According to Techopedia,
“Semantic search works on the principles of language semantics. Unlike typical search algorithms, semantic search is based on the context, substance, intent and concept of the searched phrase. Semantic search also incorporates location, synonyms of a term, current trends, word variations and other natural language elements as part of the search. Semantic search concepts are derived from various search algorithms and methodologies, including keyword-to-concept mapping, graph patterns and fuzzy logic.”
You can refer to this definition to get a detailed understanding once you have got a basic idea of what semantic search is. Think about it, of the millions of searches which are done in a day, for ‘how to buy a car’, Google cannot afford to provide the same answers. Semantic search is, therefore the answer to giving the most personalized and meaningful search results possible.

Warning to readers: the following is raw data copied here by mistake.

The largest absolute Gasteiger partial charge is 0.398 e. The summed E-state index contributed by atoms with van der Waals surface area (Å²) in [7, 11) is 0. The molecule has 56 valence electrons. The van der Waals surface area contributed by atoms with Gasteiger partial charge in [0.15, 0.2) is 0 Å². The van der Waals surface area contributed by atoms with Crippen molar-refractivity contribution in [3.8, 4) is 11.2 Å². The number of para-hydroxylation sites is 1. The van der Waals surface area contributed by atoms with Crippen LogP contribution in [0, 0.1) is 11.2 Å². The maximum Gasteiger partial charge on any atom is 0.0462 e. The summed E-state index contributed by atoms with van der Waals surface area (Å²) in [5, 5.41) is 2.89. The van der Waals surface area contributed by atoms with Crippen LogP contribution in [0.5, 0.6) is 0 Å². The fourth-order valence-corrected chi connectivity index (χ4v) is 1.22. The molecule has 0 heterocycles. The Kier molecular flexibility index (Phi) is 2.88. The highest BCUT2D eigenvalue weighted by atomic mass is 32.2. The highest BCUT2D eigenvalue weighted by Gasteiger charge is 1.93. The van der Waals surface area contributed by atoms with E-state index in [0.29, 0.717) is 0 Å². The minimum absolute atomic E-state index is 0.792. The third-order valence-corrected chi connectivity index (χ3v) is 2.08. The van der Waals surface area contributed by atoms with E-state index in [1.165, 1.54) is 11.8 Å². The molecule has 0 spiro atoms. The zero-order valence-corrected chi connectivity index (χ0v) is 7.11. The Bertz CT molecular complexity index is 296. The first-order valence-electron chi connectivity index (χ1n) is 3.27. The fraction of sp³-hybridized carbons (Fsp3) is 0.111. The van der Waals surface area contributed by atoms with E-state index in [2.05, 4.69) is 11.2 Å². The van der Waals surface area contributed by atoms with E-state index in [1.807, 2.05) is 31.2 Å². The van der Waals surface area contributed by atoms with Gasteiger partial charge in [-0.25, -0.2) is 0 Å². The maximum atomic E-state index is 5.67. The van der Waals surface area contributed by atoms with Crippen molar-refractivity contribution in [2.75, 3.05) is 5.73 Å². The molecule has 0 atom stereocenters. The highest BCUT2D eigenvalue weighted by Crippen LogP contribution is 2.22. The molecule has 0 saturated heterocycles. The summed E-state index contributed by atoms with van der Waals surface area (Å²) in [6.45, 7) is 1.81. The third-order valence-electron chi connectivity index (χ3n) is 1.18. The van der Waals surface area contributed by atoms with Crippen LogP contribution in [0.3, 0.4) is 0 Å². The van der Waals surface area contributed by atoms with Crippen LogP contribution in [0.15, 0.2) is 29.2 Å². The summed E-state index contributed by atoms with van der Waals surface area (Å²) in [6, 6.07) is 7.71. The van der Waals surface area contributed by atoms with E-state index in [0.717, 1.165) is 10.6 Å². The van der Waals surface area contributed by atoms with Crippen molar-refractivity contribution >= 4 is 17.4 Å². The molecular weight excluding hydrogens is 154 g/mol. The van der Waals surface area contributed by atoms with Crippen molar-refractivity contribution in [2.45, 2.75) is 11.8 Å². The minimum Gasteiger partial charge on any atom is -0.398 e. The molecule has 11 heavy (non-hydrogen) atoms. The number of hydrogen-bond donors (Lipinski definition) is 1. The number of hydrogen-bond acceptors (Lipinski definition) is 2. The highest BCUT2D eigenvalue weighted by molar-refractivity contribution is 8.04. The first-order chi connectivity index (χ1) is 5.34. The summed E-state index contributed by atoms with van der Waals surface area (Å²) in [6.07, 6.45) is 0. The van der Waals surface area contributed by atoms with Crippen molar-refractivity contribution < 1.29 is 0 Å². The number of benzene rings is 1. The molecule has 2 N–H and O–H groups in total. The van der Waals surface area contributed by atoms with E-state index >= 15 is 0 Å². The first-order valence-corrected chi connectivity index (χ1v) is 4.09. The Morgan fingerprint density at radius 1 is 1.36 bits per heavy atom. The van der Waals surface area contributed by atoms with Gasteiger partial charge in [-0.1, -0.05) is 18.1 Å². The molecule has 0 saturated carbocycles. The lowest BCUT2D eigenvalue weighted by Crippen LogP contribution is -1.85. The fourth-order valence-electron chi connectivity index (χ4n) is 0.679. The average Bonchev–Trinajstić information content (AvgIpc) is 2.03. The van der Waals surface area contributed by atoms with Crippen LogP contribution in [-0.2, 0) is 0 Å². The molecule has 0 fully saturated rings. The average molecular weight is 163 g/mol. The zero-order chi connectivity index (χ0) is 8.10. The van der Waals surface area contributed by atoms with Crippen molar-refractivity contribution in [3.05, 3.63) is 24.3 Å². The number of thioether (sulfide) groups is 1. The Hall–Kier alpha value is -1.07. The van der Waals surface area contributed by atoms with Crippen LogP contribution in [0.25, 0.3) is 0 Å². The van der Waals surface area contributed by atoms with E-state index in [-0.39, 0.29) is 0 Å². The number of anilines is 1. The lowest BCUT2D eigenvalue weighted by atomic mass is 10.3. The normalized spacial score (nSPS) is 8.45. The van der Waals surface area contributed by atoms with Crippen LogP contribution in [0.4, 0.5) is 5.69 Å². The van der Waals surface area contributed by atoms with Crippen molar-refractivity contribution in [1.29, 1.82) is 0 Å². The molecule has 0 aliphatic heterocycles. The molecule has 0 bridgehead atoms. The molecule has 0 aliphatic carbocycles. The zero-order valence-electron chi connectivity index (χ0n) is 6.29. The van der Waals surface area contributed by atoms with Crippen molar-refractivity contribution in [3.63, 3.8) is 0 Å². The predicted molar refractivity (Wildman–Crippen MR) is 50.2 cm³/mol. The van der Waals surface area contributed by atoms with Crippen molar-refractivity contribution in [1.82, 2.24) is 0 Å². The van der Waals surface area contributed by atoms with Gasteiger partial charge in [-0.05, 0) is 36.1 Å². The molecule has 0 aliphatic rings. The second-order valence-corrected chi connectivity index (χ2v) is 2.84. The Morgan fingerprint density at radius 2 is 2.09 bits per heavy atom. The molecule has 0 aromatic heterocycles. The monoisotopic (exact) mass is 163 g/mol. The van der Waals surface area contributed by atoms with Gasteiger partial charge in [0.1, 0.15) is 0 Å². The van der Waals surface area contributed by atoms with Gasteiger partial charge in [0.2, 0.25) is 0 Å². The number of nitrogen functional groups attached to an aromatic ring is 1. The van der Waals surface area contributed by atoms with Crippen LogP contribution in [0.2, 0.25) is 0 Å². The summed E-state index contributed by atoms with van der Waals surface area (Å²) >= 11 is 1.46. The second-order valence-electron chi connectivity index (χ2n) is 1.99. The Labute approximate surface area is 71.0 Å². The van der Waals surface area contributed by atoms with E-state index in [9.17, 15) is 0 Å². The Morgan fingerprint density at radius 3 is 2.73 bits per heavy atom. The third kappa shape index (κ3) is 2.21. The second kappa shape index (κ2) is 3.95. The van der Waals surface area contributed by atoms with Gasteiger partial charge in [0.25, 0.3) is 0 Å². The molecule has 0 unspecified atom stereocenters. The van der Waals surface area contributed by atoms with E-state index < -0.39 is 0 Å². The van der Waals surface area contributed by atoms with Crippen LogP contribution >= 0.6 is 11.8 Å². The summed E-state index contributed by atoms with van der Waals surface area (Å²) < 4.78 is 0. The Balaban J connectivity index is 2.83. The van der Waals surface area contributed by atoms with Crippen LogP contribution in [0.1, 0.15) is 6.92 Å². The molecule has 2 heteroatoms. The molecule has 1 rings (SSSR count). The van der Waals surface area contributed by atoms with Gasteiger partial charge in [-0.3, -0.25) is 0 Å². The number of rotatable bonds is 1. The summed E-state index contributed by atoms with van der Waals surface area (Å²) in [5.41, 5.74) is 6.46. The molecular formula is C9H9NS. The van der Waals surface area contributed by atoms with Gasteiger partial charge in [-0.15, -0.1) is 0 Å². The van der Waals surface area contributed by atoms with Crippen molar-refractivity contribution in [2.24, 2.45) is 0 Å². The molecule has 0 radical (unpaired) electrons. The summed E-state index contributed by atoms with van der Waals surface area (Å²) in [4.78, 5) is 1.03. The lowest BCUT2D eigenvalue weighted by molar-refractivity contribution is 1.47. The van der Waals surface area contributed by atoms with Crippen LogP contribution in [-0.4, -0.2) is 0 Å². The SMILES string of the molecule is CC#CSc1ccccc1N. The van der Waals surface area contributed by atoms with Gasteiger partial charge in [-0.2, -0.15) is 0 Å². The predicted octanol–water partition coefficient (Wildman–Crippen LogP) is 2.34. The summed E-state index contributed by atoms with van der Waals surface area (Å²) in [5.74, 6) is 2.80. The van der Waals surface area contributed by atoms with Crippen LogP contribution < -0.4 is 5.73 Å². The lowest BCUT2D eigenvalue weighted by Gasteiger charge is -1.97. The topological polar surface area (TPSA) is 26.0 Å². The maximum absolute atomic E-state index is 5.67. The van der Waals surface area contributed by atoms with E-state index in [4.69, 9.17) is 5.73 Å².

#2 How does Semantic Search make our lives easier?
You may have seen Semantic search in play more than once in your day to day internet use. Let’s look at some of the different forms in which Semantic search results are presented:
Auto-corrected misspellings have been existent for a long time, but they are the most basic form of semantic search where Google is able to guess what you are looking for and try to help you out to find the answer you are looking for:
Knowledge Graph is a new feature that Google has come up with that shows images and information displayed as graphics. This makes it visually pleasing for the user to look at information and not have to visit numerous pages to access information.